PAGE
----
Discipline – a quick guide to setting boundaries and consequences.
Children are looking for boundaries and therefore are constantly testing them. This leads to lots of frustration, friction and increased stress levels in an already stressful home environment. Parents tend to give in, keeping some peace rather than creating boundaries, which is a short term solution creating a long term problem. Children that are used to getting their own way, grow up insecure and become difficult to manage children, that will be an embarrassment where-ever you take them.
As soon as they reach one year, your beautiful little angel loses its wings and turns into a willful, stubborn, individualistic, fearless and selfish little creature. Even though they keep on loving you, your needs are not important to them. They care only about what they want and will do anything and everything to get it. They will continue and wear your patience thin just to get what they want, whether they need it or not. 90% of the screaming and temper tantrums are about manipulation. And unfortunately, giving in only reinforce their behavior by showing them that this behavior is working.
Here are a few principles. Keep your calm. ALWAYS!!!! They cannot reason with a calm parent that is not losing her temper to. You will remain then on top of the situation, rather than being dictated to by your child. Keep a stress ball at hand – you will probably need it.
NEVER give in to a temper tantrum. This teaches them that it works, and therefore the temper tantrum will with more regular intervals be repeated. Turn around and walk away, you cannot reason with a screaming child. Any form attention, good or bad, will drive the behavior.
Set clear boundaries and stick to them. If you promised a certain consequence – then deliver it. Empty threats do not work, they see through it and call your bluff.
The two cornerstones of discipline are:
Set boundaries and rules and stick to them. This means that both parents follow the same guidelines and these guidelines stay consistent every day. Like driving buckled up. EVERY time that they get into a car they are buckled up. They children knows what to expect and even though they may rebel against it, it creates a safety net for them in their mind.
The second part of consistency is that parents support one another and not take the child’s side against the disciplinarian. If you disagree – discuss it away from the children.
Children need to learn to listen and obey. They hear your words; they even understand them, but often they choose not to listen. Kids will never learn to obey to your words unless it is supported by your actions.
If your child is misbehaving you can:
Tell him what your expectation is and what it is that he is doing wrong.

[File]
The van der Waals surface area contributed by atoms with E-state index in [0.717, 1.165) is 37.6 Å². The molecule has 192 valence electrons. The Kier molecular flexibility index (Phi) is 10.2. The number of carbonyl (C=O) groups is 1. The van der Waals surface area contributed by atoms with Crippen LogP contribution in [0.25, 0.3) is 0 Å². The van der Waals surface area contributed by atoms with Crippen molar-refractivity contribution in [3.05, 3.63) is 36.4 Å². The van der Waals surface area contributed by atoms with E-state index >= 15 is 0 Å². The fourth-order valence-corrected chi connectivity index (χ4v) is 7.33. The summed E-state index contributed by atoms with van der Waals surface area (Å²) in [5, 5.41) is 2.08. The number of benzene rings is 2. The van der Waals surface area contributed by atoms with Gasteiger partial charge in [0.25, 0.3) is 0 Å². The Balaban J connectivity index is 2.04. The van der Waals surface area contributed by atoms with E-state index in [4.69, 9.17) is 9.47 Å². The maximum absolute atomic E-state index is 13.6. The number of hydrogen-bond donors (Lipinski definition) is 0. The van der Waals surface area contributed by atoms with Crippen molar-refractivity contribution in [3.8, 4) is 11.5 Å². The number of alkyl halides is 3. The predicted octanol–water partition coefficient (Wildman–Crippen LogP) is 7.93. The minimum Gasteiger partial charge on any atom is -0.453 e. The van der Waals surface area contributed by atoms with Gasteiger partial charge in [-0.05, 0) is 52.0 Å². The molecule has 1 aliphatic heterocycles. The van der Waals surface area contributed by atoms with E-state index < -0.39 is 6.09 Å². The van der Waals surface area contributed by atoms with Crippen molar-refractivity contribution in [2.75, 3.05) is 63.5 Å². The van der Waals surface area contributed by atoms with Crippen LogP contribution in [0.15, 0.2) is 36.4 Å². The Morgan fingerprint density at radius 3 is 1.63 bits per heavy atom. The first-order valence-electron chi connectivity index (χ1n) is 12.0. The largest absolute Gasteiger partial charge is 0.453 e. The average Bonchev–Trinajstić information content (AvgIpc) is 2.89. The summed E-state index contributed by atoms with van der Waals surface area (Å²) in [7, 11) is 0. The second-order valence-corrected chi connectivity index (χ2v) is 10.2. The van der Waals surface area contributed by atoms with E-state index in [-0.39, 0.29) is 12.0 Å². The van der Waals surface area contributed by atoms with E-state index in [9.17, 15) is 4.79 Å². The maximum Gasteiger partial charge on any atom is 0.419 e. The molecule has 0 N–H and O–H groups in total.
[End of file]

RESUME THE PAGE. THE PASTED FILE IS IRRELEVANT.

Follow up by giving a consequence to what will happen if he does it again.
Knowing kids, they will push the boundary and try the naughty thing again, just to see your reaction. And then it is of the utmost importance to follow through with the consequence.
Try to avoid using “’no’’ all the time. We expect our children to listen to our “no” but when they are saying “no” when refusing to go for a bath or eat their food etc. we tend to ignore them. This obviously gives a bit of mixed signals.
Let us take an example: Your son is sitting on the couch and as you walk pass he throws you with a block. Go to him, make eye contact and explain to him what he is doing wrong: “Markus, do not throw mommy with blocks, you are not allowed to throw things at people.” After you told him what he did wrong, give a consequence. ‘If you throw mommy again I will put the blocks away in the cupboard, or I will put you in your naughty corner, or I will take the sweet away, or I will switch off the TV, etc. Get creative with the consequences. It can be anything as long as he does not like it and you will be able to follow through.
At this point your child will most likely try to push the boundaries, and see what will happen if they ignore you. It is natural and normal. You can therefor expect a missile flying your direction. Turn around and speak with a firm voice: “Markus, mommy said that you are not allow to throw people with blocks. I also said that I am going to take your blocks away if you throw them. Therefor your blocks are now going to sleep in the cupboard.” Then calmly pick up the blocks and pack them away.
Most likely there will now be a tantrum following. Ignore the screaming child and under no circumstance give the blocks back.
If you consistently follow through on your promises and set clear boundaries and consequences, your children will get the message sooner or sometimes later, but discipline will become much less of a hair raising experience.
It is not easy, but remember you are not responsible to make your child happy at all times, but rather to raise an obedient loving child.
Good luck and Happy Parenting.